As for the World Bank and IMF, these again are unelected unaccountable institutions that are part of the problem, and obstatcles to democratic solutions. Now i understand that both real politik and pragmatism mean that we can only work from where we are, not a utopian democratic abstract, but there also require a radical (roots based) intellectual and emotional honesty from within our movements to name and articulate that expression.

    Also id imagine that within the current popular dissent new alliances and social imagination get born as is always the case. It is a mistake id say to imagine Occupy Nigeria as an homogenous movement.

    Sorry if this is a bit rambly, but as an activist coming from Northern Ireland, a very smaller place indeed im also aware of nuance and etc that are often left out.

  6. Some other perspectives from the SaharaReporter network

    “The Environmental Rights Action/Friends of the Earth Nigeria (ERA/FoEN), and its chair, Nnimmo Bassey, in solidarity with civil society groups under the aegis of Coalition to Save Nigeria, staged a public protest through Benin city in a show of opposition to the removal of the petrol subsidy by the President Goodluck Jonathan administration.

    The coalition of civil society groups in Edo State includes the Nigerian Bar Association, Nigerian Union of Journalists, Nigerian Medical Association (NMA),Bike Riders Association of Nigeria, market women and students among others.

    “For ERA/FoEN, the decision to remove the so-called subsidy is totally objectionable and smacks of insensitivity to the genuine wishes of the Nigerian people which is that government must make the refineries work and probe the cabal that they say exists in the petroleum sector,” the group stated in a press release.

    Bassey challenged the notion of subsidy, pointing out,”it is the community people living side-by-side the oil fields and the Nigerian environment that actually subsidizes the cost of crude and refined products.”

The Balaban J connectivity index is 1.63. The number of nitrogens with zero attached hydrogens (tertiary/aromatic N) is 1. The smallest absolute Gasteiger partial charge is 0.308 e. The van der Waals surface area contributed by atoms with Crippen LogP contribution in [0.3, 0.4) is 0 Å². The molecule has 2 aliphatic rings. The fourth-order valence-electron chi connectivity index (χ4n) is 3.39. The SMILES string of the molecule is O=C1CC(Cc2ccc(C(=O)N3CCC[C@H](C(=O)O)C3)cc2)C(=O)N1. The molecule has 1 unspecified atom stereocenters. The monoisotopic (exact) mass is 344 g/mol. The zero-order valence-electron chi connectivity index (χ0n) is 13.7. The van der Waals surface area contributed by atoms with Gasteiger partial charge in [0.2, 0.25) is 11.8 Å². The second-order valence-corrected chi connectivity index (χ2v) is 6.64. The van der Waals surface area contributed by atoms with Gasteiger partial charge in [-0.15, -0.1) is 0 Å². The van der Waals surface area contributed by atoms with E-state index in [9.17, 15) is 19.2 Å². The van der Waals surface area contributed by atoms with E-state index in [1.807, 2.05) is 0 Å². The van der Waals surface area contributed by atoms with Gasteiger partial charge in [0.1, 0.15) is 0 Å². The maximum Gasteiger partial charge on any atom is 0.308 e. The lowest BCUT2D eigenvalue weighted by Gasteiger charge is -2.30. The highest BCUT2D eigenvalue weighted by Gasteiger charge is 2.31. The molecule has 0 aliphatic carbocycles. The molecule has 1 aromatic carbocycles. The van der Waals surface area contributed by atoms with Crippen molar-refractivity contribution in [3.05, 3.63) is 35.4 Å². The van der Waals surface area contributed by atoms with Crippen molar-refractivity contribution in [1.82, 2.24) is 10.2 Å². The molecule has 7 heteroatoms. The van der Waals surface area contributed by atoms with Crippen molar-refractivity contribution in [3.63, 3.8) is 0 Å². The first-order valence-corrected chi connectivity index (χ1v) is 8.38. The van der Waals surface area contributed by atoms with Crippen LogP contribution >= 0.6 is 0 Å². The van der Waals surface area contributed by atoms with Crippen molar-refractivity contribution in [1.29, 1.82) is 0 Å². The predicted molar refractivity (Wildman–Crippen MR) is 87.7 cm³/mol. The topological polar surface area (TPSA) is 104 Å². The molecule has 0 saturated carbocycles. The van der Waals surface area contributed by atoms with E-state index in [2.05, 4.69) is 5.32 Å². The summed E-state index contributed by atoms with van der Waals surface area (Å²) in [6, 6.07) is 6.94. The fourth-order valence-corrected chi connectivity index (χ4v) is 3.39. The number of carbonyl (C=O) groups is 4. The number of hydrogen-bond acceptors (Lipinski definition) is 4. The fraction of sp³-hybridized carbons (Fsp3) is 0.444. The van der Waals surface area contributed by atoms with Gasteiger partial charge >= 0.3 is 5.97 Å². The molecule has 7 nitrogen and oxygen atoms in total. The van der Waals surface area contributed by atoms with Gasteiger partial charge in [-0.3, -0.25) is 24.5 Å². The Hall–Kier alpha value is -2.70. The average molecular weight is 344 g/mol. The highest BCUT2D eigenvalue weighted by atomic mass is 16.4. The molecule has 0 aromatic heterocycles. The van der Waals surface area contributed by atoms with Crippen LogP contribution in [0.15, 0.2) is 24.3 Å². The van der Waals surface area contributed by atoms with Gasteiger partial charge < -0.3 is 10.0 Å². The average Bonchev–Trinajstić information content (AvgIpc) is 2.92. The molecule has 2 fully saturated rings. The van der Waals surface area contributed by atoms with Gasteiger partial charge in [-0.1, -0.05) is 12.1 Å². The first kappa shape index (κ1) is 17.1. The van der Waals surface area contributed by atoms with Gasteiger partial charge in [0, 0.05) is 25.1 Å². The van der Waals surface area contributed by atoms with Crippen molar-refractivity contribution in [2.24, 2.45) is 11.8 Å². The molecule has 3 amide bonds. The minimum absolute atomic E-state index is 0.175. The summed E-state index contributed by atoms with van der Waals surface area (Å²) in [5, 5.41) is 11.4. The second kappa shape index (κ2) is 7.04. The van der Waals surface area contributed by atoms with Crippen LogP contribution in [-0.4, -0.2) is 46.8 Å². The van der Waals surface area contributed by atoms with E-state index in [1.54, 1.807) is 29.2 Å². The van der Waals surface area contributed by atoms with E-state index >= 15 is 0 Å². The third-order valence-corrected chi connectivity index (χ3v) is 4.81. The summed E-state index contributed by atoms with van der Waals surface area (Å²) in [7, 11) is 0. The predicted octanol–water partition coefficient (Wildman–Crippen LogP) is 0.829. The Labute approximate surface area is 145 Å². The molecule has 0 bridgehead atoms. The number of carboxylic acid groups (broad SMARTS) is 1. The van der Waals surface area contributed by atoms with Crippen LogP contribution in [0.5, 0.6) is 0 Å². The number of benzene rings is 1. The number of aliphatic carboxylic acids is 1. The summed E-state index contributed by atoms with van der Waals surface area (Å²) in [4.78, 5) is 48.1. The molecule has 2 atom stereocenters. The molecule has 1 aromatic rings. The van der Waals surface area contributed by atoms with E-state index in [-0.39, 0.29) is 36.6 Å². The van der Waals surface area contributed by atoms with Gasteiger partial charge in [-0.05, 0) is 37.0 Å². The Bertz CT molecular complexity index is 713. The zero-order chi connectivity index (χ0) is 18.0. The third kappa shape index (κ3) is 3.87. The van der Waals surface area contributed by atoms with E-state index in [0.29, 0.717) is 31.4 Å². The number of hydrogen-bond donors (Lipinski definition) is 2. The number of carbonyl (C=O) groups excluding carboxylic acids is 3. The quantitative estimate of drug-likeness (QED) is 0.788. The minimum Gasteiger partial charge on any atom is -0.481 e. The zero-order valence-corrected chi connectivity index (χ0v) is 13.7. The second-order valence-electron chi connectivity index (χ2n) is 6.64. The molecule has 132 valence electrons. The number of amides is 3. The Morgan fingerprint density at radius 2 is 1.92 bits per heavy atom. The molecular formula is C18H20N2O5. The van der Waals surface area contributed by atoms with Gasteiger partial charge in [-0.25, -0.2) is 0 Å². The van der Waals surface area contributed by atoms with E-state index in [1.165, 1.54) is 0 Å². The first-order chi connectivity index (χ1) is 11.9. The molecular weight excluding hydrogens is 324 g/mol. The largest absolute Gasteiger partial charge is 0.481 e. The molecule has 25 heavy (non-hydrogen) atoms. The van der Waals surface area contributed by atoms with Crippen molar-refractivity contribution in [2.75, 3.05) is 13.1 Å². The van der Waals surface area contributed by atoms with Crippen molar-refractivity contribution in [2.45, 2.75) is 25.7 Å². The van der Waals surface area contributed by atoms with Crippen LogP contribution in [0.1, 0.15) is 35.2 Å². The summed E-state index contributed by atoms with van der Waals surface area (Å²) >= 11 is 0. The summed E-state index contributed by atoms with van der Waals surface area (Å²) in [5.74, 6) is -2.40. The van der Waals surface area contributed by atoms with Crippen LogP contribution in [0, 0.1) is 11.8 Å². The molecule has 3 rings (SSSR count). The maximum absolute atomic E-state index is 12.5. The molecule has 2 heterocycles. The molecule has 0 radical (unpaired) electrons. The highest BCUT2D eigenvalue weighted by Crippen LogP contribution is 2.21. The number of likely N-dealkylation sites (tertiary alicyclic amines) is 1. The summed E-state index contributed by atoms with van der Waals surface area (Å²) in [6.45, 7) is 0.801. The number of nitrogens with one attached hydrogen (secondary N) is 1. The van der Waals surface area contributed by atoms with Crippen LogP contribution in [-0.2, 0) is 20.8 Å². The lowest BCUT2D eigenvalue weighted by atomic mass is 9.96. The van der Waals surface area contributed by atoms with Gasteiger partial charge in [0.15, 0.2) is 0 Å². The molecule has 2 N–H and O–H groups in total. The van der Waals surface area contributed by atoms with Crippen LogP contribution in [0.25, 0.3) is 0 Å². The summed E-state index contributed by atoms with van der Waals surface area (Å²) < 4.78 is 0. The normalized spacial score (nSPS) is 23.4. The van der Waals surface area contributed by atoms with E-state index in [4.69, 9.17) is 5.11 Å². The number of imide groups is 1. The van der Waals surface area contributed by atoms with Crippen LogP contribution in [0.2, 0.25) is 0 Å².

He disputed the government’s claim that the central purse subsidizes the cost of petroleum products.”


  7. Ethnan, allow me to suggest a slightly varied understanding of the motivation for the protests. While the trigger is the removal of the subsidy on petroleum products (or as government would rather describe it, the deregulation of the downstream petroleum sector), there is a much deeper frustration with the level of impunity and corruption in Nigeria. I suspect that even a reversal of the decision on the removal of the subsidy will not pacify the protesters. There is talk now of forcing a fundamental change in the way Nigeria is governed in order to bring about greater social justice and accountable government.

  8. Your view is rather interesting but it does not fully address the underline issues of the oil subsidies removal. First of all the Nigeria people have little to no trust in their government. How can this people trust that the money and scarifies they will be making would be used probably? It is very easy for you to say since you haven’t walked in their shoes. How did the country get that poor in the first place? It is nearly impossible to justify the remover of oil subsidies if the government is spending over a billion on feeding its President a year and overpaying it ministers. The obvious truth is that most Nigerians will support the removal of the subsidy if they trust the Government. But why should they?